Anecdotal evidence collected via Masters of Entrepreneurship and Innovation students who undertake subjects within the Strategic Foresight Program at Swinburne University, suggests that foresight has something to offer entrepreneurs. This experience has shown that Strategic Foresight can offer the ability to learn to 'see things differently' which is something that budding entrepreneurs find very attractive and useful. Foresight can be identified as occurring at three levels: individual, strategic and social. (1) Individual foresight is used everyday to prepare for eventualities, prevent perceived risks and prospect for opportunities. Futures thinking at this level is a natural human capacity and one which can be 'turned on' in people who have lost it. (2) Strategic foresight aims to use individual foresight in organisationally useful ways. It is the application of futures thinking in groups. The definition of organisation/group is very broad in this context, as it encompasses all of people who come together for a common purpose. Strategic foresight also operates at depth, asking questions about the hidden underlying structures not just the visible surface trends. (3) Social Foresight is the application of futures thinking in socially useful ways and it can used to help equip organisations and communities with the ability to make decisions with long term implications, and to manage complex and difficult situations. A large amount of research has been done on entrepreneurs and the ways in which they recognise opportunities and the attributes that are required for an entrepreneur to be successful. Some of these attributes can be described as 'natural', in that they are aspect of personality that may not easily be learned or taught. There are other attributes that can be learned and it is these, such as skills around opportunity recognition, which can be fostered through foresight.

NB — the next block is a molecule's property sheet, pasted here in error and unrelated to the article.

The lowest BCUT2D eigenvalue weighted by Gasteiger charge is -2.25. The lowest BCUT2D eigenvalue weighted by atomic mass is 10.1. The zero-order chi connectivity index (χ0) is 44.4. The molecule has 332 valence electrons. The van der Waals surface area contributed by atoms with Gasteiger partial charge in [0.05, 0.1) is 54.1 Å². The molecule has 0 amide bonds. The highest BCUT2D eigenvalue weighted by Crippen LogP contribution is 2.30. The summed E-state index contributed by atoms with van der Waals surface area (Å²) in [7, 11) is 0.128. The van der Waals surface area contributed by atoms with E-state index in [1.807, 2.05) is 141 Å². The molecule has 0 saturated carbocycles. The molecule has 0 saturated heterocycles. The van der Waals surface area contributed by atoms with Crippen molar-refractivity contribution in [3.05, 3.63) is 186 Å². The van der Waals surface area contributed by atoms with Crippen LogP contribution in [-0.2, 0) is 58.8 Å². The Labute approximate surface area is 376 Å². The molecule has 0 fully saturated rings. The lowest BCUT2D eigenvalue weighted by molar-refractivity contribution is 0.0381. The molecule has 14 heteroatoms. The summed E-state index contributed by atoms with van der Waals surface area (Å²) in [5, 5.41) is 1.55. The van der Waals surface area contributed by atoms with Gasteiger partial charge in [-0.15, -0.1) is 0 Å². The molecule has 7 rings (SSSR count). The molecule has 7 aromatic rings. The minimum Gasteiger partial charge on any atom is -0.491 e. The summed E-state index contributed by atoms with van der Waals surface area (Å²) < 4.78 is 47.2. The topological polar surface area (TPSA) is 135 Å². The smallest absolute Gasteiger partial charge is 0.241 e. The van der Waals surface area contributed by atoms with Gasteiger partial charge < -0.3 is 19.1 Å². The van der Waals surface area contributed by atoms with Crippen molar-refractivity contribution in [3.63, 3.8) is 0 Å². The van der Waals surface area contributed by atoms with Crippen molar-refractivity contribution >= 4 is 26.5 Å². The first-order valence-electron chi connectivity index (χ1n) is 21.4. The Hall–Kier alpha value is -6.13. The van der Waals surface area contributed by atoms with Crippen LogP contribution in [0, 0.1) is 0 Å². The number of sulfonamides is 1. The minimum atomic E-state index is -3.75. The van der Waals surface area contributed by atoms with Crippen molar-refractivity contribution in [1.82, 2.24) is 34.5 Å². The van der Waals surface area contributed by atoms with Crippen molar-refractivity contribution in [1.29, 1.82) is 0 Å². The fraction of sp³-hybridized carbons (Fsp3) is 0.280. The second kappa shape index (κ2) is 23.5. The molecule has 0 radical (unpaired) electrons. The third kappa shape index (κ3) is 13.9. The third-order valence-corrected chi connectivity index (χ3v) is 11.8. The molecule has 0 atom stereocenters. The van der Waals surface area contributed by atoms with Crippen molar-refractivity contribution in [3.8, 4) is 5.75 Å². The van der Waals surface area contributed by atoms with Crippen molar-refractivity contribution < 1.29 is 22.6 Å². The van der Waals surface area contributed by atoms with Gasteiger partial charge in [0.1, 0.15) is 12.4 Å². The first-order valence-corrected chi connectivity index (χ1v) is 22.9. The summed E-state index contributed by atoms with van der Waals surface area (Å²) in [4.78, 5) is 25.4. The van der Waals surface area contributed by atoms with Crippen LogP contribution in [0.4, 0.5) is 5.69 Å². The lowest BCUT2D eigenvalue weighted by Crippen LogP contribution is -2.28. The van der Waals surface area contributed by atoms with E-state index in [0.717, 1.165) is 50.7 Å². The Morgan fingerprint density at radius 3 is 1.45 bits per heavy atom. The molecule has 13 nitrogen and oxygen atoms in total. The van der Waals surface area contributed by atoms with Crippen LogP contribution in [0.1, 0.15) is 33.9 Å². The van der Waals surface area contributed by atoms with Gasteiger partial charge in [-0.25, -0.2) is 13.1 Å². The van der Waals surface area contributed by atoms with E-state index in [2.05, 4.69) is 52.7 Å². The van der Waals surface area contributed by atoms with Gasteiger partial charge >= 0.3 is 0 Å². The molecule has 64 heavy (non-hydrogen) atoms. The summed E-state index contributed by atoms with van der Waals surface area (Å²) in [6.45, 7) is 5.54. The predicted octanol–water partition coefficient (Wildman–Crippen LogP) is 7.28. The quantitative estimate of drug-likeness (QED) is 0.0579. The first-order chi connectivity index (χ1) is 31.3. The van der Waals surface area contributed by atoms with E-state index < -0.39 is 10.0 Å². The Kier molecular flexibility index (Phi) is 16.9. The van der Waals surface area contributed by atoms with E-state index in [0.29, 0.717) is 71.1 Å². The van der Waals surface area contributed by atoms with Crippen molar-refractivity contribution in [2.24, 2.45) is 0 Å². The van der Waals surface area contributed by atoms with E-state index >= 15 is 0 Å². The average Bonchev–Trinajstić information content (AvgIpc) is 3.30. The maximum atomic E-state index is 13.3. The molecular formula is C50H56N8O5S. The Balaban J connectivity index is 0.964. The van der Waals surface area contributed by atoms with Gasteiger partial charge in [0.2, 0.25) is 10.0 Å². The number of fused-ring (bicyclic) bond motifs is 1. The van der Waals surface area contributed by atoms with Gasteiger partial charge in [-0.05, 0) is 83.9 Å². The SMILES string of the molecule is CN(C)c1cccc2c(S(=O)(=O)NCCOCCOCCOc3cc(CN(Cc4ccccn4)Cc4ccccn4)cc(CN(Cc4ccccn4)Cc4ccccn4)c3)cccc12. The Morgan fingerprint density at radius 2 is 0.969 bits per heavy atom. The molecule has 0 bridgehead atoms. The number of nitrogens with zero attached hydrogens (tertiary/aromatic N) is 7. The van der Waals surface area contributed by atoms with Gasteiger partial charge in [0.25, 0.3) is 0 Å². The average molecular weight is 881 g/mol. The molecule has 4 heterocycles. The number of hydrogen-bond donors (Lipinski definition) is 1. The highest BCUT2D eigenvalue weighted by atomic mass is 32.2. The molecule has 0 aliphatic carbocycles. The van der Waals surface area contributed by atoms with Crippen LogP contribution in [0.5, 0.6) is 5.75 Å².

Proceedings of Regional Frontiers of Entrepreneurship Research 2007: 4th International Australian Graduate School of Entrepreneurship (AGSE) Entrepreneurship Research Exchange, Brisbane, Queensland, Australia, 06-09 February 2007 / L. Murray Gillin (ed.),